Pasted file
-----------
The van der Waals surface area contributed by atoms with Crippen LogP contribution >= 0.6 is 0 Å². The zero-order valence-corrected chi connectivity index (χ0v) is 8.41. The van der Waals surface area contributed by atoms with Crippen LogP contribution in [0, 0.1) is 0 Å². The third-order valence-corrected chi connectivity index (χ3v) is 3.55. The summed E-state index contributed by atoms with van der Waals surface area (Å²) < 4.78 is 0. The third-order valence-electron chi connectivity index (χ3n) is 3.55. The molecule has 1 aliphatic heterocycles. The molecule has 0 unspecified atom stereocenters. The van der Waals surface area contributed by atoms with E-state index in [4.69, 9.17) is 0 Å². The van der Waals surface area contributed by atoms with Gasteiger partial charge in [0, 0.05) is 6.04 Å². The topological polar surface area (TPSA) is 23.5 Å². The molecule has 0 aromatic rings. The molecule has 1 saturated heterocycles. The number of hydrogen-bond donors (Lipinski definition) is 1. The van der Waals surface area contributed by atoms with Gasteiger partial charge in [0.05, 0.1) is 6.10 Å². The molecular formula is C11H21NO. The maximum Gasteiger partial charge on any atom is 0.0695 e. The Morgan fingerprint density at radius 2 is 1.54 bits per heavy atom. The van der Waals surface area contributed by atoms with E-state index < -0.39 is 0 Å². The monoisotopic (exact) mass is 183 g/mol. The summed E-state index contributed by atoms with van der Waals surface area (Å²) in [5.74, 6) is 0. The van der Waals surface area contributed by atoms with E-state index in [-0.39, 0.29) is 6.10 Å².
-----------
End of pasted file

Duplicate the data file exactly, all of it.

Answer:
The van der Waals surface area contributed by atoms with Crippen LogP contribution >= 0.6 is 0 Å². The zero-order valence-corrected chi connectivity index (χ0v) is 8.41. The van der Waals surface area contributed by atoms with Crippen LogP contribution in [0, 0.1) is 0 Å². The third-order valence-corrected chi connectivity index (χ3v) is 3.55. The summed E-state index contributed by atoms with van der Waals surface area (Å²) < 4.78 is 0. The third-order valence-electron chi connectivity index (χ3n) is 3.55. The molecule has 1 aliphatic heterocycles. The molecule has 0 unspecified atom stereocenters. The van der Waals surface area contributed by atoms with E-state index in [4.69, 9.17) is 0 Å². The van der Waals surface area contributed by atoms with Gasteiger partial charge in [0, 0.05) is 6.04 Å². The topological polar surface area (TPSA) is 23.5 Å². The molecule has 0 aromatic rings. The molecule has 1 saturated heterocycles. The number of hydrogen-bond donors (Lipinski definition) is 1. The van der Waals surface area contributed by atoms with Gasteiger partial charge in [0.05, 0.1) is 6.10 Å². The molecular formula is C11H21NO. The maximum Gasteiger partial charge on any atom is 0.0695 e. The Morgan fingerprint density at radius 2 is 1.54 bits per heavy atom. The van der Waals surface area contributed by atoms with E-state index < -0.39 is 0 Å². The monoisotopic (exact) mass is 183 g/mol. The summed E-state index contributed by atoms with van der Waals surface area (Å²) in [5.74, 6) is 0. The van der Waals surface area contributed by atoms with E-state index in [-0.39, 0.29) is 6.10 Å².